Next morning, before taking off to Canberra (no, this time for real!) we joined a Ned Kelly historical tour.  For those of you not intimate with Australian history (that included us) Ned Kelly is Australia's most famous 19th century outlaw (aka bushranger around here) made particularly famous by its armor suit.  Apparently, he had a suit of armor tailor-made by the local blacksmith to protect him during shootouts with the police.  While the suit weighed a mere 200 lbs/90 kg, it did protect him from the police; while making his last stand, Ned was shot 27 times and survived.  Only to be captured while trying to run away and then hanged a few days later.  Corollary: it is not easy to run from the police when carrying a 90 kg suit of armor.  While Ned's life story sounds a lot like the good old Robin Hood's, the guy leading the tour did a really good job making the history come alive and had a few interesting insights into Ned's career, too.  We found particularly interesting that, while Ned had only a few weeks of schooling, he had nevertheless a keen sense of politics and even had the ingenious idea to declare a "Republic of the North-East of Victoria" in order to make himself immune from the law.  But more on the life (and armor) of Ned Kelly at  And bookmark that page while you are at it, since every self-respecting visitor to Australia must know this piece of history that Australians seem to be so proud of (we've even seen the famous bushranger starring in a TV commercial to Nurofen/ibuprofen the other day; quite hilarious!).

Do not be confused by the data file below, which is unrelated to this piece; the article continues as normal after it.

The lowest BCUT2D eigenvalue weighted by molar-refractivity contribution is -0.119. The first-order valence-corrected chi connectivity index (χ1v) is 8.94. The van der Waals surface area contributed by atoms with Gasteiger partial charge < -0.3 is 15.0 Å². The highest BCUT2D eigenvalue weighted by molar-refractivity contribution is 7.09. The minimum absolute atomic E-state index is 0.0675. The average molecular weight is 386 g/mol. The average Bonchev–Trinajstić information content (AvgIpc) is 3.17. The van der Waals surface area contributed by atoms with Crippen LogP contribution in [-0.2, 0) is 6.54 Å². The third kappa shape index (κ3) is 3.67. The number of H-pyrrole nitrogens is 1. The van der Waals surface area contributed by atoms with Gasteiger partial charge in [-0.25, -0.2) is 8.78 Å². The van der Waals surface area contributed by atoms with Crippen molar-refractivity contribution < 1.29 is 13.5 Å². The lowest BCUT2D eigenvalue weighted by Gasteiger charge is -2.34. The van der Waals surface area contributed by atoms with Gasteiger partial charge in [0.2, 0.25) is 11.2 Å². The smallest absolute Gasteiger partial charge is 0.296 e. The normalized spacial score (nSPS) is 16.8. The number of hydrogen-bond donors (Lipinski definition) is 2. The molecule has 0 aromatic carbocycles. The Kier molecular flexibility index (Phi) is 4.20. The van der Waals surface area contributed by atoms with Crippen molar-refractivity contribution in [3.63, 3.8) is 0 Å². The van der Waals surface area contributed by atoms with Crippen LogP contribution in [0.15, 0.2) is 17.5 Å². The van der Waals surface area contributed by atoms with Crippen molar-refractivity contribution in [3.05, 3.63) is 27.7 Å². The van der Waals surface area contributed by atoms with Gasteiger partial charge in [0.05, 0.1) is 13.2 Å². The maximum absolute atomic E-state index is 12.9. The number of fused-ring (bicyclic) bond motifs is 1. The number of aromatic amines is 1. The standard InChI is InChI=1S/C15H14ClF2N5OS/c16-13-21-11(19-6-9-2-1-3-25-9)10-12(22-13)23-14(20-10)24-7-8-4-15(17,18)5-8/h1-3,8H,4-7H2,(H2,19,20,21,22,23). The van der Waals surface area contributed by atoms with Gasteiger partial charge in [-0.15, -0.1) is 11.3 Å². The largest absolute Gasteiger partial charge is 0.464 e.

So, finally, we have managed to leave Beachworth and head for Canberra, not before stopping at a farm that advertised freshly-picked strawberries.  Honestly, these were the best strawberries we've ever had.  As good looking as those you find in the supermarket but the taste was as good as (if not better) those we used to pick from our grandmother's garden when we were kids.  We don't know what the secret was but we took a photo of the strawberry field (see pic).  Apparently, they are grown in baskets about a yard/meter or so above the ground not to keep them away from insects, but for easy picking when the time comes for them to be picked (no, really, the farmer was swearing by it).  Ingenious!  So we bought another crate and were set both for lunch and dinner of the day :-)
Next stop: Canberra!